At the end of the day, it doesn’t really matter what the editing process is, so long as you finish your book in a way that’s satisfying to you. So feel free use the stuff on this blog, but take it all with a grain of salt, after all my writing is garbage.


So I originally planned to do a craft focused post on some of the things I learned about novel writing after finishing the second draft on my current project. Then I found a baby sitter, so me and my wife went out to dinner and saw Thor: Ragnarok instead. Seeing as Thors and Ragnaroks are all the rage today I figured I’d do a quick review instead and save/procrastinate the more complicated post for later.

hulk     Also hulks, People like Hulks.


   Thor: Ragnarok is the third movie in the Thor Marvel movies and like it’s name implies, focuses mainly on Ragnarok, the destruction of Asgard, Thor’s home. It also features the return of Hella, the main antagonist, goddess of death and being of nearly unlimited power who casts Thor and Loki out of Asgard.

Thor is flung to a far off alien planet where he is forced to fight as a gladiator for his freedom, build a team return to Asgard and help defeat his sister . A Valkyrie shows up, hulk pitches a fit and Loki is hanging around too.

Thor review

Space Gladiator Vikings! the musical.


I’ve always found the Thor movies to be particularly pretty movies in the MCU, and I’m going to go out on a limb and say that this movie might actually be the prettiest movie in the MCU. Just about everything about this movie is beautiful, the fight scenes are fantastically choreographed and do a fantastic job giving the audience a good idea of exactly how powerful Thor is. Thor get’s a short haired, trimmed down and colored up redesign. The Music is cranked up to eleven and then the knob is broken off.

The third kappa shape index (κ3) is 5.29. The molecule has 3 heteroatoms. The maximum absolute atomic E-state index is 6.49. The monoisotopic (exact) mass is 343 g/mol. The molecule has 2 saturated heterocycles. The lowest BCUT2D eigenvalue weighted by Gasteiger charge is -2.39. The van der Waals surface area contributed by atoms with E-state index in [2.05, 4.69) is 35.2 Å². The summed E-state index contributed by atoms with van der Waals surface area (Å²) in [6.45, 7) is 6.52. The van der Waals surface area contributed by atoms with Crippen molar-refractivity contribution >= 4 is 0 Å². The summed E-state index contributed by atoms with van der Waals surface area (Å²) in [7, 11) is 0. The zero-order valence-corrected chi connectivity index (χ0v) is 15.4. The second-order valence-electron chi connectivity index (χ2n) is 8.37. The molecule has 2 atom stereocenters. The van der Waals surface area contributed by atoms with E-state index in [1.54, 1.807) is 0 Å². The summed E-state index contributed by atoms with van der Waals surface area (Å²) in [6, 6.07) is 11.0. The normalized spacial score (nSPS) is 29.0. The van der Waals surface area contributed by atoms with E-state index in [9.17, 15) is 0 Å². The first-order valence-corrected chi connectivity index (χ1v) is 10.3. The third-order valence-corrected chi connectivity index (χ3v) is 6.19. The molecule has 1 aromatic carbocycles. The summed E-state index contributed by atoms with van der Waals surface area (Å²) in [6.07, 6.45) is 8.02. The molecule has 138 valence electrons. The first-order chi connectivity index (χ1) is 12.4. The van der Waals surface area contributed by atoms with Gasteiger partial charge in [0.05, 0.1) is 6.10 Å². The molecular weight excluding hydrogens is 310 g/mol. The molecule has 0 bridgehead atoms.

The planet in which Thor finds himself stranded on is in the literal ass end of the universe, complete with devils anus. It’s brightly colored and feels like something pulled out of Guardians of the Galaxy, even if it feels like something of standard trash planet that we’ve seen in several Sci-Fi books and movies in the past.

I think there are some really interesting evolution between the trilogy of Thor’s movies, well two movies, I found Thor dark world so boring that I hardly remember what happened, something about elves or what ever. But what I wanted to point out is the different directors, Thor (2011) was directed by Kenneth Branagh, who among other things has a claim to fame for bringing Shakespeare to the silver screen. Where Thor Ragnarok is directed by Taika Waititi, a man who is famous for a bunch of things I’ve never heard of, that are mostly comedies.

Thor (2011) is beautifully designed, gives an epic scope and takes itself seriously while being punctuated with jokes, but moves at a slower pace. where as Thor Ragnarok is action packed, rushing through it scenes and whimsically bouncing between perspectives. the movie only slows down to make it’s jokes. Speaking of jokes…

rock guyLearn to love this asshole, because he’s going be hanging around. 


What the shit movie, seriously. Every review I read about this movie just gushes praise, that this is the movie that saved the Thor series and reinvigorated the MCU, What The Shit Reviewers.